Here is a good summary of the recent spat between Nestle and Greenpeace over palm oil. However, the lesson is not really that Nestle reacted clumsily to the initial salvo from Greenpeace and thus had to back-track and cave-in to their demands: the real lesson is touched on at the end of the article where it is suggested that companies can now be bullied by tiny groups of activists who don’t represent the majority of consumers.
This suggestion is misplaced – and highlights how activism in the social media age has changed. The people taking that action were undoubtedly a small group of activists. However, the campaign was successful because the activists had the broad, albeit largely unexpressed, consent of the majority of consumers.
The views of the average KitKat consumer could probably be expressed thus:
Do you like the fact that your KitKat contains palm oil that comes from a company that is illegally clearing forests to create environmentally unsustainable palm oil plantations?
Would you go on a March to protest about this?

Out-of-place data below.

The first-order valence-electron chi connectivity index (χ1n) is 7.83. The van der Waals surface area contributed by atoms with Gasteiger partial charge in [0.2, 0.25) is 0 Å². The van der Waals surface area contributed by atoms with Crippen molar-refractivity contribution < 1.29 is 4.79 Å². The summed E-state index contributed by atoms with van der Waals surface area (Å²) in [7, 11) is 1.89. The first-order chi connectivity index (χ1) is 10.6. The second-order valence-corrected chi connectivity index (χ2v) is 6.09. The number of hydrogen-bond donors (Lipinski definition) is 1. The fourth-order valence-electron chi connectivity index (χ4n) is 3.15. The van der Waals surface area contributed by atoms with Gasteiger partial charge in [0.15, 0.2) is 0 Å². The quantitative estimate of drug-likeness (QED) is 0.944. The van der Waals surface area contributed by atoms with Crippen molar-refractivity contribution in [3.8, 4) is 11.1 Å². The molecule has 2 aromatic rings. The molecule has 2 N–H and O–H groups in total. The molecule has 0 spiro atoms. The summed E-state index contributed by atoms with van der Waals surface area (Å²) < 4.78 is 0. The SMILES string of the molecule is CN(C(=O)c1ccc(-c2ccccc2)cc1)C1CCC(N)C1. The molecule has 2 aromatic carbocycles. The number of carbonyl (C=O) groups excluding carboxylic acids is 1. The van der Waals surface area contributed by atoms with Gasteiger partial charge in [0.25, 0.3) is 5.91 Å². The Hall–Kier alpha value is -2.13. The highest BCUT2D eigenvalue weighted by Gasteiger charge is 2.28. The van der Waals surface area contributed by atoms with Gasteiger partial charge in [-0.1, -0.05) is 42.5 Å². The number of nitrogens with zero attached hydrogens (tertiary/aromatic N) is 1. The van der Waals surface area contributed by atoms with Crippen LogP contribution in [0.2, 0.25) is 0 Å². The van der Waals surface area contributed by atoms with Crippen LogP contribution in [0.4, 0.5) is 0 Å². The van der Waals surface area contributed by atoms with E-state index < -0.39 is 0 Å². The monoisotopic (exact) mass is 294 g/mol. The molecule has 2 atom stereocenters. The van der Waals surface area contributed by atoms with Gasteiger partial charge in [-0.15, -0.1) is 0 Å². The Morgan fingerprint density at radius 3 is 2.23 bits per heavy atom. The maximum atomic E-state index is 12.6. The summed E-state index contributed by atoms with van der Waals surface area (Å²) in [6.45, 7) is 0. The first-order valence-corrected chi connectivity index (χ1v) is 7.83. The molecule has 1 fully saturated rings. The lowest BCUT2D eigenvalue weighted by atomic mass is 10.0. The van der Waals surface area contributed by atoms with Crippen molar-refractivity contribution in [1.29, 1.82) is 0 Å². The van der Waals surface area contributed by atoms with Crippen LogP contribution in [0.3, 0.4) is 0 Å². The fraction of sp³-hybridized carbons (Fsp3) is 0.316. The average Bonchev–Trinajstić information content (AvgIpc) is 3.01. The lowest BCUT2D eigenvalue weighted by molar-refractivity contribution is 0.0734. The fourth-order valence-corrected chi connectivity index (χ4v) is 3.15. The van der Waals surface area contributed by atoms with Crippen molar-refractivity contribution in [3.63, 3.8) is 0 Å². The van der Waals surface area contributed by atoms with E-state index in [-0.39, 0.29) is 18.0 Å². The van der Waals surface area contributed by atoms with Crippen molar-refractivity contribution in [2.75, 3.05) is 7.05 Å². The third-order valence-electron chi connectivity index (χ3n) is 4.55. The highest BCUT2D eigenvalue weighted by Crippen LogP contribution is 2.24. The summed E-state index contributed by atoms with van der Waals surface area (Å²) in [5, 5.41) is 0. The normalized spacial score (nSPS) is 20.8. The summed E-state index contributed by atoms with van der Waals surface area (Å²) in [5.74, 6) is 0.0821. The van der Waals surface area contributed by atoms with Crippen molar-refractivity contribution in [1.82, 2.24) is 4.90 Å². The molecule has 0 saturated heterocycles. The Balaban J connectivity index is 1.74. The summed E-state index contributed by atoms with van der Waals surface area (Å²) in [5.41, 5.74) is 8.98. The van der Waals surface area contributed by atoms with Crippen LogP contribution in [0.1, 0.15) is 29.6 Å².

No – I have a life.
Would you stop buying KitKats now that you know this?
Err – probably not.
But would you rather Nestle switched to a supplier that uses palm oil produced in a more ethical and sustainable way?
Now in the past, this broadscale, but very lukewarm, response would have been functionally useless. There was no way to capture the energy generated by a very small change in temperature across a very large number of people – you needed quite a large number of people to get very energetic to force companies to shift. This is no longer the case – the will of the passive majority can be imposed through the actions of an active minority.
Now it is a huge mistake to jump to the conclusion that this means that social media has handed increased power to the activists or extremists. It hasn’t. These activists have to secure the passive consent of the majority, probably a very large proportion of this majority, if their actions are to be successful. They have to mobilise more people than in a traditional campaign – but they only have to mobilise them a tiny little bit.
The fact of the Nestle case is that the vast majority of KitKat consumers would rather that KitKats were made using sustainably sourced ingredients. None of them were actually very concerned about this – they didn’t have to be. Their will could prevail with them barely having to lift a finger, let alone raise a placard.